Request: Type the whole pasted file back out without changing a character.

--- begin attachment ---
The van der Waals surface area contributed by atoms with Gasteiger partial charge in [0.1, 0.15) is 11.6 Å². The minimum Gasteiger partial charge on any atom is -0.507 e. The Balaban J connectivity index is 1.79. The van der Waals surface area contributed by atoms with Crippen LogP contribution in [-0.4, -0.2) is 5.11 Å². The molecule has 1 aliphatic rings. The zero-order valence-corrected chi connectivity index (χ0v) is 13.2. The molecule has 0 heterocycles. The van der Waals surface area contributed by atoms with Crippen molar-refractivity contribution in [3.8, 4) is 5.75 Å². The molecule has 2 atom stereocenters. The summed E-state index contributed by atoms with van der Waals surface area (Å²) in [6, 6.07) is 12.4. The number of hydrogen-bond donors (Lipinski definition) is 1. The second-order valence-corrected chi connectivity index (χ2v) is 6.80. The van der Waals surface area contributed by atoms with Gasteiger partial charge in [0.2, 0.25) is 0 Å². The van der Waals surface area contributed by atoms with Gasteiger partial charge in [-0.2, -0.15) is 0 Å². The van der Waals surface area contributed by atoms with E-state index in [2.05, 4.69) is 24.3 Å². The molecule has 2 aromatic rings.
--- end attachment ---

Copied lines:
The van der Waals surface area contributed by atoms with Gasteiger partial charge in [0.1, 0.15) is 11.6 Å². The minimum Gasteiger partial charge on any atom is -0.507 e. The Balaban J connectivity index is 1.79. The van der Waals surface area contributed by atoms with Crippen LogP contribution in [-0.4, -0.2) is 5.11 Å². The molecule has 1 aliphatic rings. The zero-order valence-corrected chi connectivity index (χ0v) is 13.2. The molecule has 0 heterocycles. The van der Waals surface area contributed by atoms with Crippen molar-refractivity contribution in [3.8, 4) is 5.75 Å². The molecule has 2 atom stereocenters. The summed E-state index contributed by atoms with van der Waals surface area (Å²) in [6, 6.07) is 12.4. The number of hydrogen-bond donors (Lipinski definition) is 1. The second-order valence-corrected chi connectivity index (χ2v) is 6.80. The van der Waals surface area contributed by atoms with Gasteiger partial charge in [0.2, 0.25) is 0 Å². The van der Waals surface area contributed by atoms with Gasteiger partial charge in [-0.2, -0.15) is 0 Å². The van der Waals surface area contributed by atoms with E-state index in [2.05, 4.69) is 24.3 Å². The molecule has 2 aromatic rings.